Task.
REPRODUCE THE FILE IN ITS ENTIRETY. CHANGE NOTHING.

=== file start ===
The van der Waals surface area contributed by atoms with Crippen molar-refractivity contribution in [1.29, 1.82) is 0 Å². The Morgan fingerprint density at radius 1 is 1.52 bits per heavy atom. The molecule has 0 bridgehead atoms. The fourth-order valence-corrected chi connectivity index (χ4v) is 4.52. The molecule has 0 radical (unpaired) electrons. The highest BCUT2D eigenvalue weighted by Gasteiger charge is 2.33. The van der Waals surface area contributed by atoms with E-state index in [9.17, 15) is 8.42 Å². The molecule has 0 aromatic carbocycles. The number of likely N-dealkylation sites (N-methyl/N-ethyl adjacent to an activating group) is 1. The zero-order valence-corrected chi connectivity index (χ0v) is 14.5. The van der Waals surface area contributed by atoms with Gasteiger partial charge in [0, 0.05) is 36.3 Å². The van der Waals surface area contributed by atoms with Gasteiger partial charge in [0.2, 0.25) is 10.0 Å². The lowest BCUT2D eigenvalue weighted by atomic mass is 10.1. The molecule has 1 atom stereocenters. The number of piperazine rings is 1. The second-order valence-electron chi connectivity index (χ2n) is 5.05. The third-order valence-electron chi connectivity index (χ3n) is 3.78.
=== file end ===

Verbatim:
The van der Waals surface area contributed by atoms with Crippen molar-refractivity contribution in [1.29, 1.82) is 0 Å². The Morgan fingerprint density at radius 1 is 1.52 bits per heavy atom. The molecule has 0 bridgehead atoms. The fourth-order valence-corrected chi connectivity index (χ4v) is 4.52. The molecule has 0 radical (unpaired) electrons. The highest BCUT2D eigenvalue weighted by Gasteiger charge is 2.33. The van der Waals surface area contributed by atoms with E-state index in [9.17, 15) is 8.42 Å². The molecule has 0 aromatic carbocycles. The number of likely N-dealkylation sites (N-methyl/N-ethyl adjacent to an activating group) is 1. The zero-order valence-corrected chi connectivity index (χ0v) is 14.5. The van der Waals surface area contributed by atoms with Gasteiger partial charge in [0, 0.05) is 36.3 Å². The van der Waals surface area contributed by atoms with Gasteiger partial charge in [0.2, 0.25) is 10.0 Å². The lowest BCUT2D eigenvalue weighted by atomic mass is 10.1. The molecule has 1 atom stereocenters. The number of piperazine rings is 1. The second-order valence-electron chi connectivity index (χ2n) is 5.05. The third-order valence-electron chi connectivity index (χ3n) is 3.78.